Condominium Law – Does A Unit Owner Have The Right To Record Meetings?

Photo of Jose A. Torres.

Cuevas, Garcia & Torres, P.A.

Vantage Property Title Company.

Jose A. Torres, Esq. – Shareholder
e-mail: [email protected].

Tel: (305) 461-9500
Fax: (786)362-7127


Mr. Jose A. Torres, Esq., is an Associate at Cuevas, Garcia & Torres, P.A.  Cuevas, Garcia & Torres, P.A., provides legal services in the areas of Community Association Law, Real Estate Law, and Business Immigration, including title insurance services through Vantage Property Title Company.  If you have any questions regarding this article or any other questions, you may contact Mr. Torres at (305) 461-9500 or via e-mail at [email protected].  If you are interested in reading previous newsletters, please visit , select the icon for Newsletters , and then choose the area of law you are interested in.

Does a unit owner have the right to record meetings?

Florida condominium unit owners are entitled to tape record or videotape meetings of the board, committee meetings, or unit owner meetings, subject to reasonable board rules and regulations.  Specifically, Section 718.112(2)(c), Florida Statutes, and Rule 61B-23.002(10), Florida Administrative Code, provide condominium unit owners the right to tape record or videotape meetings of the board, committee meetings, or unit owner meetings, subject to the following restrictions:

(1) the only audio and video equipment and devices which unit owners may use is equipment which does not produce distracting sound or light emissions;
(2) if adopted in advance by the board or unit owners as a written rule, reasonable rules may be adopted which provide the following:

(a) audio and video equipment must be assembled and set up before the meeting starts;
(b) anyone videotaping or recording a meeting cannot move about the meeting room in order to facilitate the recording;
(c) unit owners must give advance notice to the board if they intend to videotape or tape record a meeting.

It is understandable why a unit owner would want to tape record or videotape a meeting.  It provides unit owners with the opportunity to document any activity which takes place at a meeting.  It also provides the board with a reliable source to use as a reference in preparing meeting minutes which accurately depict what occurred at said meeting.  However, in today’s world, advancements in technology and widespread use of social media make the tape recording or videotaping of any meeting a powerful tool which must be wielded wisely.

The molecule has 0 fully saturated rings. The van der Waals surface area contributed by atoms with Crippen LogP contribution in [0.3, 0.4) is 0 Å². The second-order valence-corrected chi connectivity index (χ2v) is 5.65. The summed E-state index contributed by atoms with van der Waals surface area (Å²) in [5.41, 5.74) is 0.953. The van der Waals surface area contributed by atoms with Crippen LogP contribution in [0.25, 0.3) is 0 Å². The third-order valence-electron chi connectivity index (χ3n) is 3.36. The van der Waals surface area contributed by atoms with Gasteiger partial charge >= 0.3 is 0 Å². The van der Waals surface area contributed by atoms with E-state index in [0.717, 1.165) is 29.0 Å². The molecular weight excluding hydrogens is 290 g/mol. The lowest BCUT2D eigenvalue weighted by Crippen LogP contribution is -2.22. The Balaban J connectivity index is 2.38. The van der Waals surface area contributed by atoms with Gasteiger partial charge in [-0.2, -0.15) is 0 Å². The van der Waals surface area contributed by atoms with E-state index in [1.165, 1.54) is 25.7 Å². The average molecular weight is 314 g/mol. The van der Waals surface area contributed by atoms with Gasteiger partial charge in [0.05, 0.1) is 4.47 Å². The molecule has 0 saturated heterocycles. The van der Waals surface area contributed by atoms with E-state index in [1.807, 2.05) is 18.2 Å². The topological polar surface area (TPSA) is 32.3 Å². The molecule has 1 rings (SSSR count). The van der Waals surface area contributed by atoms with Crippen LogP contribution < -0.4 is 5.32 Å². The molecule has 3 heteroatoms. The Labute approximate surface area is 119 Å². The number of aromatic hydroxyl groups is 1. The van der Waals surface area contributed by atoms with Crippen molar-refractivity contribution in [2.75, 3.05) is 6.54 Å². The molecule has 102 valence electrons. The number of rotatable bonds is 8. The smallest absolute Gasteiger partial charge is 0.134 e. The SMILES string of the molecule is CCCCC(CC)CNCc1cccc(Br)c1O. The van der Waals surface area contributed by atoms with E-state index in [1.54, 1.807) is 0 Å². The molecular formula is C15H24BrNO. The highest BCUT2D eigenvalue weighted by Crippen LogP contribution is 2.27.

Many unit owners have reservations about speaking at meetings or even attending meetings if they know the meetings are going to be tape recorded or videotaped.  There are certainly various privacy concerns which come into play.  The security of board and unit owners may be compromised if their names, faces and identities are depicted in the recordings and then exploited by anyone with bad intentions.  It doesn’t take much for a recorded meeting to find its way onto YouTube or other media sites.  This, of course, may impact the level of unit owner participation at meetings and hinder association efforts to improve the community.  Similarly, some directors may feel less inclined to participate or vote at meetings for fear of having their words and actions uploaded to the Internet for the whole world to see.

Currently, Florida law does not restrict a unit owner from distributing recordings of meetings or uploading the same to YouTube.  However, in addition to the reasonable rules listed above, the board may choose to adopt a rule limiting the posting or distribution of recordings of meetings in public forums such as YouTube.  While such a rule is not specifically provided for and/or authorized by Florida law, the board can certainly make the argument that such a rule is reasonable.  The adoption of such a rule may promote more unit owner participation at meetings and relieve fears the board may have with regard to speaking or voting at meetings.

This article is solely a partial explanation of all the issues related to the topic of this newsletter, and is not to be considered legal advice.  The association should consult with its legal counsel to obtain explanations of all issues addressed herein and determine what procedures will most benefit your association.